On February 5, The New York Review celebrated its fiftieth anniversary with an evening at Town Hall in New York City. Before a packed crowd of 1,400 people, editor Robert Silvers introduced John Banville, Mary Beard, Michael Chabon, Mark Danner, Joan Didion, Daniel Mendelsohn, and Darryl Pinckney, who read from their past work in the Review and spoke about their relationship with the magazine, and its influence on their careers.

We’re pleased to present some highlights from the event, with photos by Beowulf Sheehan.

Cathleen Schine, Imaginary Friends

Michael Chabon’s Telegraph Avenue, the story of the ordinary lives of two imperfect, rather ordinary families, is as much a fantasy as The Amazing Adventures of Kavalier & Clay or even The Yiddish Policemen’s Union. It might, oddly, be his most original book as well.

Photo: Michael Chabon, Berkeley, California, circa 2003 (Michael Murphree/Corbis Outline)

Cathleen Schine, Imaginary Friends

Michael Chabon’s Telegraph Avenue, the story of the ordinary lives of two imperfect, rather ordinary families, is as much a fantasy as The Amazing Adventures of Kavalier & Clay or even The Yiddish Policemen’s Union. It might, oddly, be his most original book as well.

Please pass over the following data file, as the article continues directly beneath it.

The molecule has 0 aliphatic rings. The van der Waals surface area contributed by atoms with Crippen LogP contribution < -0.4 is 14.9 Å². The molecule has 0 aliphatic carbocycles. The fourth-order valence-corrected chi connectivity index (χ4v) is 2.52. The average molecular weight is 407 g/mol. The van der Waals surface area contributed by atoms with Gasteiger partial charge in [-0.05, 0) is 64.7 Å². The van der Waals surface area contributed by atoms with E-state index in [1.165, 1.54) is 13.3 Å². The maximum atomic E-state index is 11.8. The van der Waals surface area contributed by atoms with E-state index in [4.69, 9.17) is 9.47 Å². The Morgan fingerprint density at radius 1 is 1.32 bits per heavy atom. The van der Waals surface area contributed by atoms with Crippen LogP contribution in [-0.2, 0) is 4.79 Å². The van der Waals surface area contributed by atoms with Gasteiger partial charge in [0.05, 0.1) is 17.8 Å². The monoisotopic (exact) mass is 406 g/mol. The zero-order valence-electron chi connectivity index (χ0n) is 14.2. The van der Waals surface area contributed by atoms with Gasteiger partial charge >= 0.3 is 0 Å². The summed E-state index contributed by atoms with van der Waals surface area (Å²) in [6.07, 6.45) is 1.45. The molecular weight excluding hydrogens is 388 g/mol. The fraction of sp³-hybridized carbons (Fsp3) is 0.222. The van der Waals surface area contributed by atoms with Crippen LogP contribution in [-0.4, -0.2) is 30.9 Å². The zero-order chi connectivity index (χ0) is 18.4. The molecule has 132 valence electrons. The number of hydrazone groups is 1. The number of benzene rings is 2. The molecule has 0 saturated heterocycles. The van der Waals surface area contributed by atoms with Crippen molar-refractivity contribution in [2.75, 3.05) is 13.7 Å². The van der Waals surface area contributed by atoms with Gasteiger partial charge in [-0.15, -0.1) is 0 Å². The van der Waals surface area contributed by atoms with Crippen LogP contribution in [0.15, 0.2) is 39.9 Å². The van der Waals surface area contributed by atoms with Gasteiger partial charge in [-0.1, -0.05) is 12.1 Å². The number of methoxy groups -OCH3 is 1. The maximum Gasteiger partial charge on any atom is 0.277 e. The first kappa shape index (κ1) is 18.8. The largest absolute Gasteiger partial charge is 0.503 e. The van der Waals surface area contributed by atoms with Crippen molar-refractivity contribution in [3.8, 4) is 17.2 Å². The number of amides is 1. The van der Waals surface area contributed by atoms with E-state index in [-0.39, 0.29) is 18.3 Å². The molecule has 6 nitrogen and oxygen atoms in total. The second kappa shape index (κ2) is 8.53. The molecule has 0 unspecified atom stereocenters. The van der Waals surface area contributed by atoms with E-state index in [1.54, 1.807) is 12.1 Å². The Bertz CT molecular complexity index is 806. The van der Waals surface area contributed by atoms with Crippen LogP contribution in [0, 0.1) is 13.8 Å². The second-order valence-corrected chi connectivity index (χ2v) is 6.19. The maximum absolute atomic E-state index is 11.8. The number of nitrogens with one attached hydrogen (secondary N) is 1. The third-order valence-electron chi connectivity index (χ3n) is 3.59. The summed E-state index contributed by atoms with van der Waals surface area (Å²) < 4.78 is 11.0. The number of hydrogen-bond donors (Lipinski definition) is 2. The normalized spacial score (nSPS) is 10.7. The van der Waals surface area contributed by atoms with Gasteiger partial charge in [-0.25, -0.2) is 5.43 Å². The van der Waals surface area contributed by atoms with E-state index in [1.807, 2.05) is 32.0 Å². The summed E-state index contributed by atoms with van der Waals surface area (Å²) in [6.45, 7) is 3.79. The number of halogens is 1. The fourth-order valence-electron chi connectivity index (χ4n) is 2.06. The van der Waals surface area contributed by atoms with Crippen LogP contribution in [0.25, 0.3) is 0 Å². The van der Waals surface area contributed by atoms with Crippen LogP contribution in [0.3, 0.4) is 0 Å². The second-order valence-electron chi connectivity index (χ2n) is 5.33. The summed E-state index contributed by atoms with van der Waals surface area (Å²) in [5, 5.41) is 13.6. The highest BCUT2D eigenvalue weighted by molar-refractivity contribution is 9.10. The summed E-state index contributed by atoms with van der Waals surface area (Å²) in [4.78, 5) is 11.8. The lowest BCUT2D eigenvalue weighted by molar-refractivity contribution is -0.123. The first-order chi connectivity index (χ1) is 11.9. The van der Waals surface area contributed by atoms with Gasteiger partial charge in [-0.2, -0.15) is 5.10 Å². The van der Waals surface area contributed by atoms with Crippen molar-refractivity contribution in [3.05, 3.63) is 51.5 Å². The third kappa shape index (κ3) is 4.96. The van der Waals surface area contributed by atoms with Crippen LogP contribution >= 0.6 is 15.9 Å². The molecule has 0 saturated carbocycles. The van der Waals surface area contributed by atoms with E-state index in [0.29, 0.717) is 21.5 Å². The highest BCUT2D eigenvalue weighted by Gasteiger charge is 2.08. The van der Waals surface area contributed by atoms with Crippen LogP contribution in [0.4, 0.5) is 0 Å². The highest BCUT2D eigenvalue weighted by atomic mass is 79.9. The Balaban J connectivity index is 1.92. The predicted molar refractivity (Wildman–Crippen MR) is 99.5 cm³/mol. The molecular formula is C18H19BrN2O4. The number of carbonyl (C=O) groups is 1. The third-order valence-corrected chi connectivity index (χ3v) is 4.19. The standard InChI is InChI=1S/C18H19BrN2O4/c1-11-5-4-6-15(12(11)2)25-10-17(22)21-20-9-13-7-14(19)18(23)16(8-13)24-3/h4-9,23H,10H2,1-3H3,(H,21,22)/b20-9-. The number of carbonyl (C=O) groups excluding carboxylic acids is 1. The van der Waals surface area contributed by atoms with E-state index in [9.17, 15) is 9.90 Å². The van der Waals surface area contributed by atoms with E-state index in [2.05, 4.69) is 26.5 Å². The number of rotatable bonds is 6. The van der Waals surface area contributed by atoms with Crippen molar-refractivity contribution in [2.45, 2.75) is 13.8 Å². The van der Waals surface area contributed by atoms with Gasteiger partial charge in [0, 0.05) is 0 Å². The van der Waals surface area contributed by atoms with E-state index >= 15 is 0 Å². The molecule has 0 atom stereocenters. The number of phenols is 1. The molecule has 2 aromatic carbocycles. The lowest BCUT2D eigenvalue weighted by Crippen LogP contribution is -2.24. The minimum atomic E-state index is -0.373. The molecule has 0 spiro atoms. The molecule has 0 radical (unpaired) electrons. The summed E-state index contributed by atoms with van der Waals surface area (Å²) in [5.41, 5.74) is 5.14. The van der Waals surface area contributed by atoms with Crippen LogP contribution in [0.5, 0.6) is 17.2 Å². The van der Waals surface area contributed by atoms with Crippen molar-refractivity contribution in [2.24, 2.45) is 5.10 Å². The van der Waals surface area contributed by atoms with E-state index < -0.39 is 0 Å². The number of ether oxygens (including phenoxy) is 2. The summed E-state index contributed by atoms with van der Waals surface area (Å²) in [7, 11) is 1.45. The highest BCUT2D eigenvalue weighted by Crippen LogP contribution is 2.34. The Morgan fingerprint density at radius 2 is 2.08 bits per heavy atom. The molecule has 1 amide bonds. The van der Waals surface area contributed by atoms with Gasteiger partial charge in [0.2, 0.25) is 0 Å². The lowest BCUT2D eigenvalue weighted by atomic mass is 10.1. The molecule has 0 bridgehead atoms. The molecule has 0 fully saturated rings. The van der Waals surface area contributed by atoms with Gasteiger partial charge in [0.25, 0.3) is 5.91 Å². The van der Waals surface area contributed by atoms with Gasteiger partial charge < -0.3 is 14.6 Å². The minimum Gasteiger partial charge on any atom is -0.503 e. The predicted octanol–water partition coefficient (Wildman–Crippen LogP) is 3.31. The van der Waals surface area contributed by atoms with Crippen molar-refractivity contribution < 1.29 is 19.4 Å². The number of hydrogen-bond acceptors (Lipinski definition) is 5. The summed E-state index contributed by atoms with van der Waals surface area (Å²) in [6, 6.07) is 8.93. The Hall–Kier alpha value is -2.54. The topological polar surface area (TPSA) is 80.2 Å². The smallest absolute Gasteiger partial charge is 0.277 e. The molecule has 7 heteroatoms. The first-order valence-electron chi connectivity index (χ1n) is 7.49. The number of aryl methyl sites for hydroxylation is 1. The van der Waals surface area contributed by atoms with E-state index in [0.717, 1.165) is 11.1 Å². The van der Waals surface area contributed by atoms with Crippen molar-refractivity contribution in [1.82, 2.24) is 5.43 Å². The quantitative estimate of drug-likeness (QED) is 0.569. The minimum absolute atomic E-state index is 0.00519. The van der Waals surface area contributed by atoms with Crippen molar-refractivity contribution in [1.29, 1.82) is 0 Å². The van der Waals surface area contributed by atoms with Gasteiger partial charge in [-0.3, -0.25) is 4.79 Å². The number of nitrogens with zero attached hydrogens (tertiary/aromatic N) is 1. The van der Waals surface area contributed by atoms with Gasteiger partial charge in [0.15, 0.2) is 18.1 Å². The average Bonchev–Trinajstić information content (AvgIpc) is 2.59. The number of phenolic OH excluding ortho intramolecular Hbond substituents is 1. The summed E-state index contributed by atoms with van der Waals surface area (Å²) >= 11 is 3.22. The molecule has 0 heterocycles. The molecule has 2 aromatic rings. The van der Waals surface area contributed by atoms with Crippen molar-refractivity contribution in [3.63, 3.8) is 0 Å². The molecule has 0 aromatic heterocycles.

Photo: Michael Chabon, Berkeley, California, circa 2003 (Michael Murphree/Corbis Outline)

I hate dreams. Dreams are the Sea Monkeys of consciousness: in the back pages of sleep they promise us teeming submarine palaces but leave us, on waking, with a hermetic residue of freeze-dried dust. The wisdom of dreams is a fortune on paper that you can’t cash out, an oasis of shimmering water that turns, when you wake up, to a mouthful of sand. I hate them for their absurdities and deferrals, their endlessly broken promise to amount to something, by and by. I hate them for the way they ransack memory, jumbling treasure and trash. I hate them for their tedium, how they drag on, peter out, wander off.

Pretty much the only thing I hate more than my own dreams are yours.

Michael Chabon, Why I Hate Dreams